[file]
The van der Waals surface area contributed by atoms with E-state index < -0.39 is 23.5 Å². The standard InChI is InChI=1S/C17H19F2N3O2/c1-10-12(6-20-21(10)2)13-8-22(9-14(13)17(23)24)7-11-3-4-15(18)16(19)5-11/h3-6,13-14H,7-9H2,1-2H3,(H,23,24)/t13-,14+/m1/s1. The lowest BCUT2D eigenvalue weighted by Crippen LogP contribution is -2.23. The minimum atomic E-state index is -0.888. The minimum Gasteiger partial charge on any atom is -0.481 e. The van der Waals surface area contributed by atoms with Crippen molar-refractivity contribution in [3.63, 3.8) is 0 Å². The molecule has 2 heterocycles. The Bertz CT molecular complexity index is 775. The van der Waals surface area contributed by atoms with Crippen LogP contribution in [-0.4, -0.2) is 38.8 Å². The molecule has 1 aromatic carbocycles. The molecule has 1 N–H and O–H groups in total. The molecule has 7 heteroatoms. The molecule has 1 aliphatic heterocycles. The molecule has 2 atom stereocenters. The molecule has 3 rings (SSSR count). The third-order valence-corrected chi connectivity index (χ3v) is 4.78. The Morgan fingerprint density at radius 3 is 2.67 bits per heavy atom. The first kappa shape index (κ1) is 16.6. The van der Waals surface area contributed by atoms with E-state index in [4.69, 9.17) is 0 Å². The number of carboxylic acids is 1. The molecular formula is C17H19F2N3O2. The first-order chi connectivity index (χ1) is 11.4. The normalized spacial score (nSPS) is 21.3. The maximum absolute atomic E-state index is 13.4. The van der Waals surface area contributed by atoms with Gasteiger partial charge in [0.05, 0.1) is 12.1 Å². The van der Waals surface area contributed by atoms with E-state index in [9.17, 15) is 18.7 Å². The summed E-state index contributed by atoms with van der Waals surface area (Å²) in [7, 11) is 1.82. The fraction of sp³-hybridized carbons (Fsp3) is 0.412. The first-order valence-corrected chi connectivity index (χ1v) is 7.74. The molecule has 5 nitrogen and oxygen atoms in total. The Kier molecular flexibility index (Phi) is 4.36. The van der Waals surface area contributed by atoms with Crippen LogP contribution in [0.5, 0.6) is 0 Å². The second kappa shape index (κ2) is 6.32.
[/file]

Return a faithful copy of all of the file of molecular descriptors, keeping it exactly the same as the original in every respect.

The van der Waals surface area contributed by atoms with E-state index < -0.39 is 23.5 Å². The standard InChI is InChI=1S/C17H19F2N3O2/c1-10-12(6-20-21(10)2)13-8-22(9-14(13)17(23)24)7-11-3-4-15(18)16(19)5-11/h3-6,13-14H,7-9H2,1-2H3,(H,23,24)/t13-,14+/m1/s1. The lowest BCUT2D eigenvalue weighted by Crippen LogP contribution is -2.23. The minimum atomic E-state index is -0.888. The minimum Gasteiger partial charge on any atom is -0.481 e. The van der Waals surface area contributed by atoms with Crippen molar-refractivity contribution in [3.63, 3.8) is 0 Å². The molecule has 2 heterocycles. The Bertz CT molecular complexity index is 775. The van der Waals surface area contributed by atoms with Crippen LogP contribution in [-0.4, -0.2) is 38.8 Å². The molecule has 1 aromatic carbocycles. The molecule has 1 N–H and O–H groups in total. The molecule has 7 heteroatoms. The molecule has 1 aliphatic heterocycles. The molecule has 2 atom stereocenters. The molecule has 3 rings (SSSR count). The third-order valence-corrected chi connectivity index (χ3v) is 4.78. The Morgan fingerprint density at radius 3 is 2.67 bits per heavy atom. The first kappa shape index (κ1) is 16.6. The van der Waals surface area contributed by atoms with E-state index in [4.69, 9.17) is 0 Å². The number of carboxylic acids is 1. The molecular formula is C17H19F2N3O2. The first-order chi connectivity index (χ1) is 11.4. The normalized spacial score (nSPS) is 21.3. The maximum absolute atomic E-state index is 13.4. The van der Waals surface area contributed by atoms with Gasteiger partial charge in [0.05, 0.1) is 12.1 Å². The van der Waals surface area contributed by atoms with E-state index in [9.17, 15) is 18.7 Å². The summed E-state index contributed by atoms with van der Waals surface area (Å²) in [7, 11) is 1.82. The fraction of sp³-hybridized carbons (Fsp3) is 0.412. The first-order valence-corrected chi connectivity index (χ1v) is 7.74. The molecule has 5 nitrogen and oxygen atoms in total. The Kier molecular flexibility index (Phi) is 4.36. The van der Waals surface area contributed by atoms with Crippen LogP contribution in [0.5, 0.6) is 0 Å². The second kappa shape index (κ2) is 6.32.